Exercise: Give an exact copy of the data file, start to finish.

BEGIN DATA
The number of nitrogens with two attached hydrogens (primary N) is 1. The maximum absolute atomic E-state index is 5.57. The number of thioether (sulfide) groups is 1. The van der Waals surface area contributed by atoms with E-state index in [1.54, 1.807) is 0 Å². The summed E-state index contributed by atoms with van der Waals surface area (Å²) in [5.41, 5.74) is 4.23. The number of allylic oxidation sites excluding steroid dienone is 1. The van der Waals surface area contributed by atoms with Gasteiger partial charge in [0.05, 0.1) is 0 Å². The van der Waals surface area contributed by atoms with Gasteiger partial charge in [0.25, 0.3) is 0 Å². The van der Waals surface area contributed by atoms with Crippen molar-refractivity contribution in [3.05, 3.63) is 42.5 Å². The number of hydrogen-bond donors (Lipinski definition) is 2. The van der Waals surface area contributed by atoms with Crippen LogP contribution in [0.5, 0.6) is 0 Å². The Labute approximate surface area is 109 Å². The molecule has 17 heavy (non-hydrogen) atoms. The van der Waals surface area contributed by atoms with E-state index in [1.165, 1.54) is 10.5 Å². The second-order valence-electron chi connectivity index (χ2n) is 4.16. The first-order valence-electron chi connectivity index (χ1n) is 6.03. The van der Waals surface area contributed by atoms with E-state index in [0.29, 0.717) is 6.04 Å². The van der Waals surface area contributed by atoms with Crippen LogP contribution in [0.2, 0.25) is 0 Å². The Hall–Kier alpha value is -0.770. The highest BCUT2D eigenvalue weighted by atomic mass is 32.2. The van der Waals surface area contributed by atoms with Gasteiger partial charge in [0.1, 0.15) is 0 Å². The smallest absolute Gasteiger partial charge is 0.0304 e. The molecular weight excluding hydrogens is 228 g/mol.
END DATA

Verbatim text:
The number of nitrogens with two attached hydrogens (primary N) is 1. The maximum absolute atomic E-state index is 5.57. The number of thioether (sulfide) groups is 1. The van der Waals surface area contributed by atoms with E-state index in [1.54, 1.807) is 0 Å². The summed E-state index contributed by atoms with van der Waals surface area (Å²) in [5.41, 5.74) is 4.23. The number of allylic oxidation sites excluding steroid dienone is 1. The van der Waals surface area contributed by atoms with Gasteiger partial charge in [0.05, 0.1) is 0 Å². The van der Waals surface area contributed by atoms with Gasteiger partial charge in [0.25, 0.3) is 0 Å². The van der Waals surface area contributed by atoms with Crippen molar-refractivity contribution in [3.05, 3.63) is 42.5 Å². The number of hydrogen-bond donors (Lipinski definition) is 2. The van der Waals surface area contributed by atoms with Crippen LogP contribution in [0.5, 0.6) is 0 Å². The Labute approximate surface area is 109 Å². The molecule has 17 heavy (non-hydrogen) atoms. The van der Waals surface area contributed by atoms with E-state index in [1.165, 1.54) is 10.5 Å². The second-order valence-electron chi connectivity index (χ2n) is 4.16. The first-order valence-electron chi connectivity index (χ1n) is 6.03. The van der Waals surface area contributed by atoms with E-state index in [0.29, 0.717) is 6.04 Å². The van der Waals surface area contributed by atoms with Crippen LogP contribution in [0.2, 0.25) is 0 Å². The Hall–Kier alpha value is -0.770. The highest BCUT2D eigenvalue weighted by atomic mass is 32.2. The van der Waals surface area contributed by atoms with Gasteiger partial charge in [0.1, 0.15) is 0 Å². The smallest absolute Gasteiger partial charge is 0.0304 e. The molecular weight excluding hydrogens is 228 g/mol.